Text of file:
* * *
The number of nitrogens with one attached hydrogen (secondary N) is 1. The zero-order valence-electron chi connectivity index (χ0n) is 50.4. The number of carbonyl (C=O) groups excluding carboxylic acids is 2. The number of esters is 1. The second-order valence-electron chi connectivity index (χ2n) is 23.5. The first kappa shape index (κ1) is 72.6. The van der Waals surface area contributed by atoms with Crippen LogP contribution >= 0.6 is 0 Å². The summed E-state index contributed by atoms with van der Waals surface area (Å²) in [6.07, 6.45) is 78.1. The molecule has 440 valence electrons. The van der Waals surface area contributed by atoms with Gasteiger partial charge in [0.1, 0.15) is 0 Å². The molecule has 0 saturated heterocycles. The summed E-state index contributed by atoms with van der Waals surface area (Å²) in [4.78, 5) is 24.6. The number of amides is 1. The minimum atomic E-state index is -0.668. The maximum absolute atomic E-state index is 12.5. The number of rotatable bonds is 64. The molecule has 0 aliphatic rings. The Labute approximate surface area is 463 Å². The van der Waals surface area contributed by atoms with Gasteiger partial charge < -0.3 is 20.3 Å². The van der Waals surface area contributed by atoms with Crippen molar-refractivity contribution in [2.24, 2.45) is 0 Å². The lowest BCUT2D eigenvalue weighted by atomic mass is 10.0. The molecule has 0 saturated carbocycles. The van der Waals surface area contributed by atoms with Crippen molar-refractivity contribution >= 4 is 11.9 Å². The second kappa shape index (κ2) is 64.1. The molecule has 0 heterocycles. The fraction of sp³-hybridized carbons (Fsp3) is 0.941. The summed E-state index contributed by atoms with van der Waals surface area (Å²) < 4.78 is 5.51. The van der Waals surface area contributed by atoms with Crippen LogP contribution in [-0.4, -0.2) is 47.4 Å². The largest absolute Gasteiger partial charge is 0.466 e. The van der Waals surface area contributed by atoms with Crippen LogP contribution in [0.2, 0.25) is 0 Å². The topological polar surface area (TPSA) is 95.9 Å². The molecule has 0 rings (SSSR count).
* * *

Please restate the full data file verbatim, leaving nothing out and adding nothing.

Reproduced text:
The number of nitrogens with one attached hydrogen (secondary N) is 1. The zero-order valence-electron chi connectivity index (χ0n) is 50.4. The number of carbonyl (C=O) groups excluding carboxylic acids is 2. The number of esters is 1. The second-order valence-electron chi connectivity index (χ2n) is 23.5. The first kappa shape index (κ1) is 72.6. The van der Waals surface area contributed by atoms with Crippen LogP contribution >= 0.6 is 0 Å². The summed E-state index contributed by atoms with van der Waals surface area (Å²) in [6.07, 6.45) is 78.1. The molecule has 440 valence electrons. The van der Waals surface area contributed by atoms with Gasteiger partial charge in [0.1, 0.15) is 0 Å². The molecule has 0 saturated heterocycles. The summed E-state index contributed by atoms with van der Waals surface area (Å²) in [4.78, 5) is 24.6. The number of amides is 1. The minimum atomic E-state index is -0.668. The maximum absolute atomic E-state index is 12.5. The number of rotatable bonds is 64. The molecule has 0 aliphatic rings. The Labute approximate surface area is 463 Å². The van der Waals surface area contributed by atoms with Gasteiger partial charge < -0.3 is 20.3 Å². The van der Waals surface area contributed by atoms with Crippen molar-refractivity contribution in [2.24, 2.45) is 0 Å². The lowest BCUT2D eigenvalue weighted by atomic mass is 10.0. The molecule has 0 saturated carbocycles. The van der Waals surface area contributed by atoms with Crippen molar-refractivity contribution >= 4 is 11.9 Å². The second kappa shape index (κ2) is 64.1. The molecule has 0 heterocycles. The fraction of sp³-hybridized carbons (Fsp3) is 0.941. The summed E-state index contributed by atoms with van der Waals surface area (Å²) < 4.78 is 5.51. The van der Waals surface area contributed by atoms with Crippen LogP contribution in [-0.4, -0.2) is 47.4 Å². The largest absolute Gasteiger partial charge is 0.466 e. The van der Waals surface area contributed by atoms with Crippen LogP contribution in [0.2, 0.25) is 0 Å². The topological polar surface area (TPSA) is 95.9 Å². The molecule has 0 rings (SSSR count).